Jagwar Ma had most people captivated the moment their lead single landed, an impressive feat for a couple of relative unknowns and a 6-minute+ debut. There’s definitely something in the Aussie water these days (probably the dregs of Dannii Minogue’s career) that’s exporting a very distinct sound – Tame Impala, Jagwar Ma, even newcomers Honeymooon, all seem to be rapt by psych-rock of yore, albeit in different degrees. It’s bloody successful on Howlin though – whether it’s the drone repeat of What Love, the synth-heavy album standout Uncertainty, or the 70s-leaning That Loneliness, there’s a mine of goodness here. The duo certainly sound like they had the time of their lives making this record; figures, because it’s the happiest, most fun listen we’ve had in a while.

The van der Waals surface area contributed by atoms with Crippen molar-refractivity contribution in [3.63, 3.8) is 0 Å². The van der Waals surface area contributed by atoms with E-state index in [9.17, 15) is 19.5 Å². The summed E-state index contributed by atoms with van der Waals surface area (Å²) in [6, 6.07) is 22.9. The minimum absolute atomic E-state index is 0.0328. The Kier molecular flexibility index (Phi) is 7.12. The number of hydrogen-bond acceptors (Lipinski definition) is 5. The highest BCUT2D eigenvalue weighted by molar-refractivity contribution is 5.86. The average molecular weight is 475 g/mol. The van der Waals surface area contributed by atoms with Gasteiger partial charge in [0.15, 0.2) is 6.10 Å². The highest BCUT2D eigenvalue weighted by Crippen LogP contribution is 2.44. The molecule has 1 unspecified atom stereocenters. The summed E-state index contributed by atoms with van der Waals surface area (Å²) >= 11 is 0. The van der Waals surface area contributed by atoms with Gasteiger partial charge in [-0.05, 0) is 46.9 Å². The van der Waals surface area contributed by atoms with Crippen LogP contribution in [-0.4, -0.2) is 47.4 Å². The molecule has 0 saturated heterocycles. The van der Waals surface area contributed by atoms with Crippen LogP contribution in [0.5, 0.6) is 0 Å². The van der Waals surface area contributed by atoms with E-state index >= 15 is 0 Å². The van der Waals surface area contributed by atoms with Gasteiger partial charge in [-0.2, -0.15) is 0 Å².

Poor Vincent Frank. Despite being so very hyped years ago – we would have said needlessly, but we didn’t want to be mean and we liked his hair – the young Londoner hasn’t quite managed to hit so much as a rung of that promised success. His latest album, Between, was released with zero pomp or fanfare, and accepted with about just as much fervour. In fairness, it might be something to do with the tunes: Chasing Shadows is a right old racket, Cake is embarrassing with it’s ‘you can have your cake, you can have your cake’ refrain (which means a lot coming from us, given we’d happily perjure ourselves for even just a whiff of red velvet), and the rest is equally uninspiring. We really want to have a lot of time for Frankmusik – and a song like Map gives us a smidgen of hope that he could at least carve a Bright Light Bright Light-esque niche – but over-produced drudgery like this is not the way forward.